I do a lot of freelance journalism, too – mostly around pop culture and music – and I find myself being asked to speak on panels about politics, as well as appear on radio or on podcasts. I’ve just finished recording a documentary for BBC R4 on women, revolution and poetry that will be aired in mid-October, which taught me how much I love speaking about poetry, but also made me realise how little I want to move into broadcast mediums like television. I get the occasional poetry commission, but after a deeply uninspiring time writing a poem for a large corporation a few years ago, I’m selective about who or what I’ll say yes to. My most recent big commission was for Historic England, to promote its Valentine’s Day campaign, and I loved it. Inspiring people to look at the environment around them was something I found easy to justify. Helping to sell things to line the pockets of brands is less so.

Of the many jobs I do, the one thing they all have in common is that they are about my writing more than they are about me. I’m lucky enough to be doing well enough from my writing to stay on this path. Making a living from poetry has never been easy, or simple. But the fact that so many poets are managing to survive from their words shows that today, it’s perhaps more possible to do so than it has ever been.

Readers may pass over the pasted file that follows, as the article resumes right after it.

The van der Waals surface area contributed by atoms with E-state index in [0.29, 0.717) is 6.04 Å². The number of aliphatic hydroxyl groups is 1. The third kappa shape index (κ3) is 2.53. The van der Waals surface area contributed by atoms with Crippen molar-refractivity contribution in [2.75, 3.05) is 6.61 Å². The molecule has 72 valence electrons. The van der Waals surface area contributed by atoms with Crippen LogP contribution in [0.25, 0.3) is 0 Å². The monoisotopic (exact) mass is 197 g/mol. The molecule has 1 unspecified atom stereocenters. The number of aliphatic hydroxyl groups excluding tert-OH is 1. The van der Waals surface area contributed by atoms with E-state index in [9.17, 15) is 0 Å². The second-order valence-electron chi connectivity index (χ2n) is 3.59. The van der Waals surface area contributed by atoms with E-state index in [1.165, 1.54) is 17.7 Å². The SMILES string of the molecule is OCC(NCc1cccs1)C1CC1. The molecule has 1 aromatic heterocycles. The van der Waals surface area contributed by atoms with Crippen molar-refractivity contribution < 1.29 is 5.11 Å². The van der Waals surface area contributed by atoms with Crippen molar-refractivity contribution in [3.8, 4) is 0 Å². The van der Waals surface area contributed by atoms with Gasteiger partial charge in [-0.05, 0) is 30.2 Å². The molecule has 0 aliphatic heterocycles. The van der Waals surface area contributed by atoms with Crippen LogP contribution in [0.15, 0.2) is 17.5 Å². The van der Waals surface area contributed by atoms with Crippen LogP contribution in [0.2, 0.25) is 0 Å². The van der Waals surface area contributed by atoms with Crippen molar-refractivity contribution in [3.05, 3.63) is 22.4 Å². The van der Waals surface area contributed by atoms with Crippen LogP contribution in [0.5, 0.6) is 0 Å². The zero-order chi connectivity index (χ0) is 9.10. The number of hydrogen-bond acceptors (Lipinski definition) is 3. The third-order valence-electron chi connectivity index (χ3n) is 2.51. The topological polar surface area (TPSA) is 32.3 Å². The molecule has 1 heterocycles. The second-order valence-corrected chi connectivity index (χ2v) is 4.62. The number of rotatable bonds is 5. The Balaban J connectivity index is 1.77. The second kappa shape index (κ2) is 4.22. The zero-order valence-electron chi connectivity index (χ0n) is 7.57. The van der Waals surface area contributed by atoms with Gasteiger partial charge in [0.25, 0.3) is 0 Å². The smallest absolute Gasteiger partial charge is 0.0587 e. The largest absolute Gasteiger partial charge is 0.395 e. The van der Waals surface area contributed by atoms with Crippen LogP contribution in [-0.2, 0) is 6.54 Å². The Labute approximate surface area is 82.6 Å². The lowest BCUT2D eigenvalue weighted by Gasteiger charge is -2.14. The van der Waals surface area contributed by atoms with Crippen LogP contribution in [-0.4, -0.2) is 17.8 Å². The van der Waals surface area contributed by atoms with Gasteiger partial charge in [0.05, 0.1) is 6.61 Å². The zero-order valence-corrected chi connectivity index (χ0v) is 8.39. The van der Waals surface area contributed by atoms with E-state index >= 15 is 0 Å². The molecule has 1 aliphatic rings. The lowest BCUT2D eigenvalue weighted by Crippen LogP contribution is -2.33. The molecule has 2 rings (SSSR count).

Bridget Minamore is a writer from and based in south-east London. She is part of the creative team behind Brainchild Festival and works with charity My Body Back, a project to empower women who have experienced sexual violence. She has worked with British African theatre company Tiata Fahodzi, and runs poetry workshops – mostly for young people – around the UK.

As a journalist, Bridget has written for publications like the Guardian, Pitchfork, The Pool, and The Debrief. She mostly writes about London, pop culture, race, and feminism, as well as the intersections between them.

She was recently named in Speaking Volumes’ ‘40 Stars of Black British Literature’. Her first pamphlet Titanic (Out-Spoken Press) came out in May 2016.


Photography: © Wasi Daniju